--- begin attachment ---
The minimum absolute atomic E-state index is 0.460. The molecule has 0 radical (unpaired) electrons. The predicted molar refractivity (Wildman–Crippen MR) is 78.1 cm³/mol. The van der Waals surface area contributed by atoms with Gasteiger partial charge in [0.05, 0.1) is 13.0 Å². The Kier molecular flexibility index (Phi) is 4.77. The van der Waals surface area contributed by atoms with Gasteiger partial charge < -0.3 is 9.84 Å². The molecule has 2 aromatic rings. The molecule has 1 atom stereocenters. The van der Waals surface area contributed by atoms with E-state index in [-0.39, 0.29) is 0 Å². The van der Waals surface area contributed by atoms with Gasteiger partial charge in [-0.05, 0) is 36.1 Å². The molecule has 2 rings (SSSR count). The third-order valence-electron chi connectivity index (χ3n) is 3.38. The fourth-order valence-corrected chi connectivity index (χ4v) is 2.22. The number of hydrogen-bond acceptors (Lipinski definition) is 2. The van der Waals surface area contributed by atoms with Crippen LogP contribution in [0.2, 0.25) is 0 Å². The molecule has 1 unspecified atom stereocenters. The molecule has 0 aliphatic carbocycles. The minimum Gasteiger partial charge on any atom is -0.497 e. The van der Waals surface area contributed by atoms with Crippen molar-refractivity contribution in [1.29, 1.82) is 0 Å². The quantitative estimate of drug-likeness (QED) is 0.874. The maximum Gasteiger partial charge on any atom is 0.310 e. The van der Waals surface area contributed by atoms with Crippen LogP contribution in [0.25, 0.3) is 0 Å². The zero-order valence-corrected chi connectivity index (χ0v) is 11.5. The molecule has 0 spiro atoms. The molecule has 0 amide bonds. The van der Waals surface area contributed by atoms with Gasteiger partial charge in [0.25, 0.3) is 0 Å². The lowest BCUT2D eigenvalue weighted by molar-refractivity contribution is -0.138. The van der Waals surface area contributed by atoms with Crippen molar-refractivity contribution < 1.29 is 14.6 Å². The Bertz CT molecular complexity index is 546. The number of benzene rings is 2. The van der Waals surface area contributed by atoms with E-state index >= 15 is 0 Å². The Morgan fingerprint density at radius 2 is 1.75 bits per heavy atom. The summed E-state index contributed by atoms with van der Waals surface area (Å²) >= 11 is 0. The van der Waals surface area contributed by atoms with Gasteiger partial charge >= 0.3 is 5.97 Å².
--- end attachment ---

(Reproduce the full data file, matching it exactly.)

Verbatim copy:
The minimum absolute atomic E-state index is 0.460. The molecule has 0 radical (unpaired) electrons. The predicted molar refractivity (Wildman–Crippen MR) is 78.1 cm³/mol. The van der Waals surface area contributed by atoms with Gasteiger partial charge in [0.05, 0.1) is 13.0 Å². The Kier molecular flexibility index (Phi) is 4.77. The van der Waals surface area contributed by atoms with Gasteiger partial charge < -0.3 is 9.84 Å². The molecule has 2 aromatic rings. The molecule has 1 atom stereocenters. The van der Waals surface area contributed by atoms with E-state index in [-0.39, 0.29) is 0 Å². The van der Waals surface area contributed by atoms with Gasteiger partial charge in [-0.05, 0) is 36.1 Å². The molecule has 2 rings (SSSR count). The third-order valence-electron chi connectivity index (χ3n) is 3.38. The fourth-order valence-corrected chi connectivity index (χ4v) is 2.22. The number of hydrogen-bond acceptors (Lipinski definition) is 2. The van der Waals surface area contributed by atoms with Crippen LogP contribution in [0.2, 0.25) is 0 Å². The molecule has 1 unspecified atom stereocenters. The molecule has 0 aliphatic carbocycles. The minimum Gasteiger partial charge on any atom is -0.497 e. The van der Waals surface area contributed by atoms with Crippen molar-refractivity contribution in [1.29, 1.82) is 0 Å². The quantitative estimate of drug-likeness (QED) is 0.874. The maximum Gasteiger partial charge on any atom is 0.310 e. The van der Waals surface area contributed by atoms with Crippen LogP contribution in [0.25, 0.3) is 0 Å². The zero-order valence-corrected chi connectivity index (χ0v) is 11.5. The molecule has 0 spiro atoms. The molecule has 0 amide bonds. The van der Waals surface area contributed by atoms with Gasteiger partial charge in [0.25, 0.3) is 0 Å². The lowest BCUT2D eigenvalue weighted by molar-refractivity contribution is -0.138. The van der Waals surface area contributed by atoms with Crippen molar-refractivity contribution < 1.29 is 14.6 Å². The Bertz CT molecular complexity index is 546. The number of benzene rings is 2. The van der Waals surface area contributed by atoms with E-state index >= 15 is 0 Å². The Morgan fingerprint density at radius 2 is 1.75 bits per heavy atom. The summed E-state index contributed by atoms with van der Waals surface area (Å²) >= 11 is 0. The van der Waals surface area contributed by atoms with Gasteiger partial charge >= 0.3 is 5.97 Å².